Thu | Dec 16, 2021 | 1:31 PM PST

Are we already in a cyberwar with Russia? An advisor close to Putin says we are, and it's intensive.

Ever since Russian-backed threat actors breached SolarWinds in 2020, tensions in cyberspace have steadily increased between the United States and the former Soviet Union.

U.S. President Joe Biden and Russian President Vladimir Putin have had ongoing discussions related to cyberwarfare, and more specifically, ransomware.

Security researchers believe that Russian hackers were not only responsible for the SolarWinds incident—which left thousands of organizations and government agencies vulnerable to cyberattacks—but they are also responsible for other ransomware attacks on critical infrastructure.

The Colonial Pipeline and JBS Foods incidents are two of the largest and most impactful ransomware attacks the U.S. experienced in 2021.

Following these attacks, President Biden warned Putin that there would be severe consequences if ransomware attacks continued on critical infrastructure. He threatened economic sanctions against the country, and  NATO has sanctioned the possibility of a physical, boots-on-the ground retaliation.

This might sound like we are in the beginning stages of a serious cyberwar, but some say we are already in the thick of it.

Cyberwarfare is the Third World War

It has long been theorized that a third world war would look much different from the first two, that is, assuming the world's powers want humanity to continue.

A third world war would be much more discrete. With the way technology has expanded in the last few decades, cyberwarfare appears to be the most likely battle front.

Alexander Krutskikh, the Russian Foreign Ministry’s international information security director, spoke earlier this week about the developing cyberwar between Western allies and Russia. The Washington Examiner quoted him as saying the following:

"The war [in cyberspace] is underway and unfolding very intensively. The media rightly says that this a Third World War, and what matters now is to calculate the damage and determine who will lose it in the end and what shape the world will eventually acquire as a result of this war.

No matter how hard we may try to say that all this is disguised and that it isn’t that war or this war, in actual fact, military activities in cyberspace are in full swing."

In an attempt to deter Russia from taking any further actions, U.S. foreign policymakers are threatening to impose "devastating economic sanctions" on Russia.

Senate Foreign Relations Chairman Bob Menendez discusses the impact of the sanctions:

"The Russian banking sector would be wiped out. Sovereign debt would be blocked. Russia would be removed from the SWIFT payment system ... What is being discussed is at the maximum end of that spectrum, or as I have called it, the mother of all sanctions."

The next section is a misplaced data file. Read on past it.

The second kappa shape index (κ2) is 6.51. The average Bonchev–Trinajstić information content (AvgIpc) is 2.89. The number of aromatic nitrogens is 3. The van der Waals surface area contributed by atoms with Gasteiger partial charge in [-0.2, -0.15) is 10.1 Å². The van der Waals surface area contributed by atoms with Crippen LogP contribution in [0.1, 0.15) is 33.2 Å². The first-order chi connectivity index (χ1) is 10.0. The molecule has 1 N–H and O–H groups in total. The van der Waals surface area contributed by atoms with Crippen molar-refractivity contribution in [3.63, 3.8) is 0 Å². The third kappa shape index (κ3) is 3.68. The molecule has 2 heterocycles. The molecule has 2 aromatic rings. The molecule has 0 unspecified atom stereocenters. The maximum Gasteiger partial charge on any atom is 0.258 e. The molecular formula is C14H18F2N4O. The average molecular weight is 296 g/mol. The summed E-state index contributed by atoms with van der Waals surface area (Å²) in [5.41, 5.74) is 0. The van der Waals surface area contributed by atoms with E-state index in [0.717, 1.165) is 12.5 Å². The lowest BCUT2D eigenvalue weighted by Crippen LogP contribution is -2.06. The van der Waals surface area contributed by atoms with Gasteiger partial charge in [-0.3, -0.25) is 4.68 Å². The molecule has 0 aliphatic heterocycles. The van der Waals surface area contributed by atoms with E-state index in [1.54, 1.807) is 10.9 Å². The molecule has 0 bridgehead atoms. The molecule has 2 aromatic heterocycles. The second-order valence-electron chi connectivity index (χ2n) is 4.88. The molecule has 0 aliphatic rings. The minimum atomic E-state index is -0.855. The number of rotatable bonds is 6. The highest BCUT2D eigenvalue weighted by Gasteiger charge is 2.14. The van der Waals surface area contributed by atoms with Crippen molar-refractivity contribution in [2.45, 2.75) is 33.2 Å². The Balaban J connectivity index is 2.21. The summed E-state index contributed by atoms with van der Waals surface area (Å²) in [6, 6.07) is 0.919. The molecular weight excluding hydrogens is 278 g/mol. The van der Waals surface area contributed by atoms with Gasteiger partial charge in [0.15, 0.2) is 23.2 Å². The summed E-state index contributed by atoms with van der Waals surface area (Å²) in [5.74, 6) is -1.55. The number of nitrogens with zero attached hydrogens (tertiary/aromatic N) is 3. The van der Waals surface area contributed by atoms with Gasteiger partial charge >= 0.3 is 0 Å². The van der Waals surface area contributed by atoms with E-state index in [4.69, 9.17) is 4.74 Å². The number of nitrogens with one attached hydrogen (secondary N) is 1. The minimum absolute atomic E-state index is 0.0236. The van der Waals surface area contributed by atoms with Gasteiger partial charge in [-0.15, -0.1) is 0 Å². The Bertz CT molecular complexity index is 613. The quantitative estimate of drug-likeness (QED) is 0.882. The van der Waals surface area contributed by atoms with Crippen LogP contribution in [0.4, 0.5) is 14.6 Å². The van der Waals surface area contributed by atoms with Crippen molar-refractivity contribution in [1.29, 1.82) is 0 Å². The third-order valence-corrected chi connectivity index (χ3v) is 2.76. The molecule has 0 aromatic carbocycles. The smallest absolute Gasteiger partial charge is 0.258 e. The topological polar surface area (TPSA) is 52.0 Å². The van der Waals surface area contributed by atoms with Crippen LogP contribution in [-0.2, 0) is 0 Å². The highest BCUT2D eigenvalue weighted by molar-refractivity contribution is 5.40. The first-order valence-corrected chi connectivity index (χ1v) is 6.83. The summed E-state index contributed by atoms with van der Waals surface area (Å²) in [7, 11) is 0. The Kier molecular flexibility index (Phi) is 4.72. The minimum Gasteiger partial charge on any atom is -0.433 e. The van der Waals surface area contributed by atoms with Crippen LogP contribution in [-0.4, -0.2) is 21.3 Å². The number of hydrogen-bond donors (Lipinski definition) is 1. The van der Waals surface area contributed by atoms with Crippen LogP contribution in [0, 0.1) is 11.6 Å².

Krutskikh responded:

"When we face threats of being disconnected from SWIFT, from financial flows, those not being on the scale of ordinary actions, this is also an issue of national security. In other words, this technology has involved certain issues in the questions of war and peace probably for the first time in recent years."

U.S. falls behind in cyberwarfare

Earlier this year, retired United States Airforce and CNN Military Analyst Col. Cedric Leighton spoke at one of SecureWorld's virtual conferences and discussed the current state of the ongoing cyber war.

He talks about the adversaries of Western countries, like Russia, China, Iran, and North Korea, the role of ransomware, and what the U.S. can do to improve their chances of fighting and winning a war without a battlefield.

He believes the U.S. is falling behind and what we can do to catch up:

"First of all, we have to tell each other the truth, we have to understand the state of play. And in this particular case, I think it's fair to say that we are being out fought and outflanked at every step of the cyber warfare paradigm.

In order to combat this, in order to avoid being outmaneuvered, outflanked, and outfought, we need to develop a real cyber strategy. That means a coherent cyber strategy that includes everyone in our society, not just the government sector, not just organizations, such as think tanks or universities, and not just private entities, like corporations, or even individuals. But everyone."

According to Col. Leighton, one of our biggest challenges is improving our cyber workforce:

"To be frank, the training of our cyber workforce is terrible. And the fact that it has not kept pace with the threats that are out there is a testimony to the need to revamp that training. We have to learn not only to deal with ones and zeros, we have to learn to out think the enemy.

It's not just the fact that we need to be responsive to what they're doing. But we have to anticipate their next moves. And that's why it's clear that we need to develop a completely new way of thinking about cyber warfare.

In order to do that, we have to realize that a whole of society approach to cyber warfare is the only way that we can succeed against rivals such as Russia, China, and North Korea and even Iran."

It will be fascinating, and somewhat terrifying, to see how cyberwarfare evolves in the coming years. 

Cyberwar: what is next?

Listen to Col. Leighton discuss cyberwar and what is next when it comes to nation-state cyber threats on a recent SecureWorld Sessions podcast:

Follow the SecureWorld News page for updates on the developing cyber war and any other cybersecurity related news.